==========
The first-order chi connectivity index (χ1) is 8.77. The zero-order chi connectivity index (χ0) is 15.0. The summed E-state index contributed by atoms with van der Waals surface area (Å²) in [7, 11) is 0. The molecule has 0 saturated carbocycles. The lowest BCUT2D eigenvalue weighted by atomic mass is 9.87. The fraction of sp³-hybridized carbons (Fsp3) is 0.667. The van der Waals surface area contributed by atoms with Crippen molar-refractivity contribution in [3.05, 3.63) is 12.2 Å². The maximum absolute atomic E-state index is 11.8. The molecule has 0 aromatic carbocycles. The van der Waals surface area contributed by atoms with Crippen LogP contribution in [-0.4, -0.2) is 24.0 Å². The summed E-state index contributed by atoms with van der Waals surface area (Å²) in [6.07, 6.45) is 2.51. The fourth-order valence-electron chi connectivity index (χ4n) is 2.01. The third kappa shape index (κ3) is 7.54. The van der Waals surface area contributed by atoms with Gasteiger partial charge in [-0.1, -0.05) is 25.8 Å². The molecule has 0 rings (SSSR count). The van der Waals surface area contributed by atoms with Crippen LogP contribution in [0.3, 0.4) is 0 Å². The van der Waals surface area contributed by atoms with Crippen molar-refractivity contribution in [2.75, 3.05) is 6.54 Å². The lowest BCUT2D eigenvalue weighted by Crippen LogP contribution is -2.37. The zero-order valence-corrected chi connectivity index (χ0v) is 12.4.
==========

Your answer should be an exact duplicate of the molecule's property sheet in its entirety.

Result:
The first-order chi connectivity index (χ1) is 8.77. The zero-order chi connectivity index (χ0) is 15.0. The summed E-state index contributed by atoms with van der Waals surface area (Å²) in [7, 11) is 0. The molecule has 0 saturated carbocycles. The lowest BCUT2D eigenvalue weighted by atomic mass is 9.87. The fraction of sp³-hybridized carbons (Fsp3) is 0.667. The van der Waals surface area contributed by atoms with Crippen molar-refractivity contribution in [3.05, 3.63) is 12.2 Å². The maximum absolute atomic E-state index is 11.8. The molecule has 0 aromatic carbocycles. The van der Waals surface area contributed by atoms with Crippen LogP contribution in [-0.4, -0.2) is 24.0 Å². The summed E-state index contributed by atoms with van der Waals surface area (Å²) in [6.07, 6.45) is 2.51. The fourth-order valence-electron chi connectivity index (χ4n) is 2.01. The third kappa shape index (κ3) is 7.54. The van der Waals surface area contributed by atoms with Gasteiger partial charge in [-0.1, -0.05) is 25.8 Å². The molecule has 0 rings (SSSR count). The van der Waals surface area contributed by atoms with Crippen LogP contribution in [0.3, 0.4) is 0 Å². The van der Waals surface area contributed by atoms with Crippen molar-refractivity contribution in [2.75, 3.05) is 6.54 Å². The lowest BCUT2D eigenvalue weighted by Crippen LogP contribution is -2.37. The zero-order valence-corrected chi connectivity index (χ0v) is 12.4.